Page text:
What Are The Advantages Of Engineered Oak Flooring?

23rd April 2014

Engineered oak flooring has a number of huge benefits, making it often a better option than choosing a solid oak floor. From above, engineered oak flooring will look no different than solid oak flooring. It is from the side where the key differences can be seen and where some of its advantages lie.

Solid oak flooring is a full board made up completely of solid oak, whereas engineered oak flooring boards consists of a combination of oak and plyboard. Our engineered boards are made up of a 6mm solid oak top layer, which is bonded to a strong, stable tongue and grooved plyboard base. This leaves you with a full 20mm floor board. So what are the advantages of this?

The main advantage of choosing an engineered oak board is the fact they are much less prone to movement, when compared to solid oak flooring. This movement is often caused by changes in humidity. The added stability of engineered oak flooring means it can be used in areas where you simply would not consider laying a solid oak floor.

One area in which engineered oak flooring is commonly used is a bathroom environment. A bathroom will typically experience varying changes in humidity, so the oak floor needs to be able to cope with this. As engineered boards are less susceptible to movement, they are much more suited for the job. Similar areas where an engineered oak floor may be used include a conservatory or kitchen area.

Chiaro Engineered Oak Flooring

Further to the type of room, engineered oak floors also have an advantage of being able to be fitted over a number of different subfloors. Typically when laying over concrete, a traditional solid oak floor can only be glued when using thin boards. Wide solid oak boards should not be glued down. For the glueing of wider boards, engineered oak flooring can be used. When glueing any type of oak flooring to a concrete subfloor, the concrete should be checked to ensure it has a moisture level which is lower than 4%.

A more modern method of fitting floors nowadays is to use the floating floor method. This method involves glueing the tongue and grooves of each board together, without any fixing to the subfloor. We never recommend that you float a solid oak floor. If you would like to use this method, an engineered oak floor is the perfect solution.

An engineered oak floor can also be fitted using the same traditional methods of nailing or screwing.

If you would like to learn more regarding the advantages of engineered oak flooring, please give us a call on 01538 304584.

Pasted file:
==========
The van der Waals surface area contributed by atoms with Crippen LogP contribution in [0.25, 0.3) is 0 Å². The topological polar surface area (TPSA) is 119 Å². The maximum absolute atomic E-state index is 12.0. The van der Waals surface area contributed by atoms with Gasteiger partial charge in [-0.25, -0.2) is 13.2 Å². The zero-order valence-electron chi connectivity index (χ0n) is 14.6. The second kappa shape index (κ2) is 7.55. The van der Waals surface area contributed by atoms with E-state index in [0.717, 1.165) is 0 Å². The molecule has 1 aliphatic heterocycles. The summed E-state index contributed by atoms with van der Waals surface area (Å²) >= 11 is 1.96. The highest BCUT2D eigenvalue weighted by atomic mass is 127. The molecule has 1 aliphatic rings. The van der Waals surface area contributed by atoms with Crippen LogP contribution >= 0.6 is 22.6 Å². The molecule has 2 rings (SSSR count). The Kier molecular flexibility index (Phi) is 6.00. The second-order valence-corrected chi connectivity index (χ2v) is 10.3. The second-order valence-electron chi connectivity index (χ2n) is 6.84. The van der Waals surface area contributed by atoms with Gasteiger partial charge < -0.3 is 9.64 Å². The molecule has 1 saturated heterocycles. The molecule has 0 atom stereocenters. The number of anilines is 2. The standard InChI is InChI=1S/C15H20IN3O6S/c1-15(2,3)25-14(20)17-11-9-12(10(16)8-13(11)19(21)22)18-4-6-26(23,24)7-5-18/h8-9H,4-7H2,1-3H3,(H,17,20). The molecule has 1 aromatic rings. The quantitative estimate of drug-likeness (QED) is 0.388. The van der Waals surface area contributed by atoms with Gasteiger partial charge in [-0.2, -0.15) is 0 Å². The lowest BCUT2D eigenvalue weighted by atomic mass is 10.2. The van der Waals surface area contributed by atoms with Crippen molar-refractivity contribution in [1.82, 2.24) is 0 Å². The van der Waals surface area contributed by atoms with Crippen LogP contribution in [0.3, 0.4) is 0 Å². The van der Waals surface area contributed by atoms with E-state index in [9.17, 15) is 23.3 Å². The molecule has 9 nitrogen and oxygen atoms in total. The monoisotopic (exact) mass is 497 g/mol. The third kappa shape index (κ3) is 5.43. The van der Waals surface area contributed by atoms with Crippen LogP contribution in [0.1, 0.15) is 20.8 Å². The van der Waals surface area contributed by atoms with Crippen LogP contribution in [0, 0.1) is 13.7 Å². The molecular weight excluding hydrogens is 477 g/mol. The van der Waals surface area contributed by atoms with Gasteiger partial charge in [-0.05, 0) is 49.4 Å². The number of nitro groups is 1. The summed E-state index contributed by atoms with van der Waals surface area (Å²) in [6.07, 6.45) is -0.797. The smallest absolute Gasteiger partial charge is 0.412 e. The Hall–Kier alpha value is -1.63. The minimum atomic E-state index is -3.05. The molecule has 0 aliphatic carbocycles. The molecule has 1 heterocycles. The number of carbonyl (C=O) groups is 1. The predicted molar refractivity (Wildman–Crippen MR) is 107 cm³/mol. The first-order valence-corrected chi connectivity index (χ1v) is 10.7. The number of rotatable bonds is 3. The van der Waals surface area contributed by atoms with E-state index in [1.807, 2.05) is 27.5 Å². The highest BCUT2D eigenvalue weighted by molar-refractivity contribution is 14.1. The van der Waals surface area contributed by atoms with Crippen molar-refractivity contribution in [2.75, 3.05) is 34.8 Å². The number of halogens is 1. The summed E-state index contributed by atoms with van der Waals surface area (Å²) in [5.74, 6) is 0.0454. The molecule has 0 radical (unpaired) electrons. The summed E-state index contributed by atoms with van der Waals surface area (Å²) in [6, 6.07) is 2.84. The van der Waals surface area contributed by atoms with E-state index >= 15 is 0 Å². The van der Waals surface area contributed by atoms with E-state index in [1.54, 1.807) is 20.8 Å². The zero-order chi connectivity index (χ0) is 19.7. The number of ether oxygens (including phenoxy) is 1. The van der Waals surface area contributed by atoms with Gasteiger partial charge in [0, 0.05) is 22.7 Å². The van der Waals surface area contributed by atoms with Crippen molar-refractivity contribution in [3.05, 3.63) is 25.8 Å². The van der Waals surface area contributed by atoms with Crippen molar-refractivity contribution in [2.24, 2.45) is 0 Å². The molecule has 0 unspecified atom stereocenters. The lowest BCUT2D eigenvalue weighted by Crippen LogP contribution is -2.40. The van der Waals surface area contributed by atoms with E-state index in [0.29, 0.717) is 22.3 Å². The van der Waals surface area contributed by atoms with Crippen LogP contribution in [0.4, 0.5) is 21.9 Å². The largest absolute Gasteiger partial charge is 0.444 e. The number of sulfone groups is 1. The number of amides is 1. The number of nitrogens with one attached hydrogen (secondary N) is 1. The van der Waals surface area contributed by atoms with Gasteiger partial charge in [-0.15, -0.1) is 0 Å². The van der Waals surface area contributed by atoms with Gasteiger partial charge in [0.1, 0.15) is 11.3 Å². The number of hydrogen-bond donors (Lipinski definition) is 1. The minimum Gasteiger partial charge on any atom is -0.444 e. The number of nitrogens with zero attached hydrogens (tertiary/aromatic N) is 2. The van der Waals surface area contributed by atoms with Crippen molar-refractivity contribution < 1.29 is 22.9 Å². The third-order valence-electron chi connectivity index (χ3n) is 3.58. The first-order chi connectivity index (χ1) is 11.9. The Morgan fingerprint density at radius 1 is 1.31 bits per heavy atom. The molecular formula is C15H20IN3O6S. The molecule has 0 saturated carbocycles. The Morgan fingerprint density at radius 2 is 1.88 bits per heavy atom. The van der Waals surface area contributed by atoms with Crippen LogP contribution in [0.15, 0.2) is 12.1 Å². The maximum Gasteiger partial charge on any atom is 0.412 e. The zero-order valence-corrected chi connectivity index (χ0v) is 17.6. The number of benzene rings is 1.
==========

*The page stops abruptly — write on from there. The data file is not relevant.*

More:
Narrow Or Wide Oak Flooring?

7th April 2014

Achieving the right oak flooring for your room can be difficult with so many different choices to make. Just one of the choices you will no doubt have to make is whether you want narrow oak floor boards or wider boards. As with many of the choices, these do come down to personal preference and what looks best in your environment. There are however some points that should be considered.

How you intend to fit the floor, and the environment in which it will be fitted is a hugely important step that can influence your choice of narrow or wider boards. When fitting solid oak flooring it is important to note that the wider a solid oak board is, the more prone it will be to movement and cupping.

When glueing down solid oak boards, we do not recommend that you glue a board which is wider than 120mm in width. If you intend to glue a wider board than this, we always recommend choosing engineered oak flooring.

Wide Oak Flooring

When screwing or nailing down your boards, the more common method nowadays is the secret screwing or nailing method. This involves driving the fixings through the tongue of each board into the sub-floor or joists. This means the fixing is hidden away. This method is commonly used for boards up to 160mm in width. For boards which are wider than this, we recommend that a form of surface fixing used in addition to the secret fixing.

Further to the type of oak flooring chosen and the method of fitting, another factor which can influence the width of board is the size of your room. It is important that the lengths and widths of the boards you choose look suitable in your environment.

A final point of note is what grade of oak flooring you want. For example with wider barn or character grade boards, there are likely to be more knots and shakes per each individual board when compared to a thinner board of the same grade. Wider boards of select and prime boards are much more difficult to source than thinner boards of the same grade. This means wider boards are always more costly than narrower boards.

Of course if you like the look of both narrow and wider boards, some find mixing different widths a great way to achieve their desired look.

April 2014 Special Offer: Hand-forged Knotted Handle

4th April 2014

For this months special offer we have some hand forged handles available at a truly unbelievable price. For April 2014 only, we are offering 27mm knotted handles for just £4.00 + VAT and delivery.

April 2014 Special Offer

These handles are perfect for cupboards, wardrobes, pantries, larders or just about anywhere where you don’t require a latch. All of these handles have been finishing using a natural beeswax. Silky and smooth to the touch, the iron knot gives an excellent grip for opening a sticky door.

If you take a look for these handles anywhere else on-line you’ll find the cheapest at around £20.00, making this an offer one not to be missed. To take advantage of this offer whilst stock last, please give us a call on 01538 304584.